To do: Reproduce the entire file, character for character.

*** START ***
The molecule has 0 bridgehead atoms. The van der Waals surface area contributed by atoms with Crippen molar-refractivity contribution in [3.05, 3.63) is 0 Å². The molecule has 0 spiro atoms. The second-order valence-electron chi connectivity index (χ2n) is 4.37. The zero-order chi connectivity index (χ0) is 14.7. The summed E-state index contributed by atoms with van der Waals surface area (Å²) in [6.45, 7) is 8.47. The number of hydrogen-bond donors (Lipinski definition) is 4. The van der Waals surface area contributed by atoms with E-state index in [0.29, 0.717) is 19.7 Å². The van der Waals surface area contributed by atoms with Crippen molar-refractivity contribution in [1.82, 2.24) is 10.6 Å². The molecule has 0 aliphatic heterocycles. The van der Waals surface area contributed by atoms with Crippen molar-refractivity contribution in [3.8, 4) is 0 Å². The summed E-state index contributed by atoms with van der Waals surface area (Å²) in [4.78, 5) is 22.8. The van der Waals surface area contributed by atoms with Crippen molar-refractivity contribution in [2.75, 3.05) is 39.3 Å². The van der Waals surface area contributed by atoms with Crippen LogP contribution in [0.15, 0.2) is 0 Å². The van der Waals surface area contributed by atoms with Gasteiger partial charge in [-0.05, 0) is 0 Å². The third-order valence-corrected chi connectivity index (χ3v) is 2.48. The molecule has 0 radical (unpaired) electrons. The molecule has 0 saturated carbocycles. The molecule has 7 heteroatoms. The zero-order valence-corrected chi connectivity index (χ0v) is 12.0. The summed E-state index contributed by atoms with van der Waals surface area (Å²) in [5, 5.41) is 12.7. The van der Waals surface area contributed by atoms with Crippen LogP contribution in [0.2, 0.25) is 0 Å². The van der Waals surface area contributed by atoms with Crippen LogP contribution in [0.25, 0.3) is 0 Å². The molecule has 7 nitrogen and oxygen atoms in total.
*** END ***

The molecule has 0 bridgehead atoms. The van der Waals surface area contributed by atoms with Crippen molar-refractivity contribution in [3.05, 3.63) is 0 Å². The molecule has 0 spiro atoms. The second-order valence-electron chi connectivity index (χ2n) is 4.37. The zero-order chi connectivity index (χ0) is 14.7. The summed E-state index contributed by atoms with van der Waals surface area (Å²) in [6.45, 7) is 8.47. The number of hydrogen-bond donors (Lipinski definition) is 4. The van der Waals surface area contributed by atoms with E-state index in [0.29, 0.717) is 19.7 Å². The van der Waals surface area contributed by atoms with Crippen molar-refractivity contribution in [1.82, 2.24) is 10.6 Å². The molecule has 0 aliphatic heterocycles. The van der Waals surface area contributed by atoms with Crippen molar-refractivity contribution in [3.8, 4) is 0 Å². The summed E-state index contributed by atoms with van der Waals surface area (Å²) in [4.78, 5) is 22.8. The van der Waals surface area contributed by atoms with Crippen molar-refractivity contribution in [2.75, 3.05) is 39.3 Å². The van der Waals surface area contributed by atoms with Crippen LogP contribution in [0.15, 0.2) is 0 Å². The van der Waals surface area contributed by atoms with Gasteiger partial charge in [-0.05, 0) is 0 Å². The third-order valence-corrected chi connectivity index (χ3v) is 2.48. The molecule has 0 radical (unpaired) electrons. The molecule has 0 saturated carbocycles. The molecule has 7 heteroatoms. The zero-order valence-corrected chi connectivity index (χ0v) is 12.0. The summed E-state index contributed by atoms with van der Waals surface area (Å²) in [5, 5.41) is 12.7. The van der Waals surface area contributed by atoms with Crippen LogP contribution in [0.2, 0.25) is 0 Å². The van der Waals surface area contributed by atoms with Crippen LogP contribution in [0.25, 0.3) is 0 Å². The molecule has 7 nitrogen and oxygen atoms in total.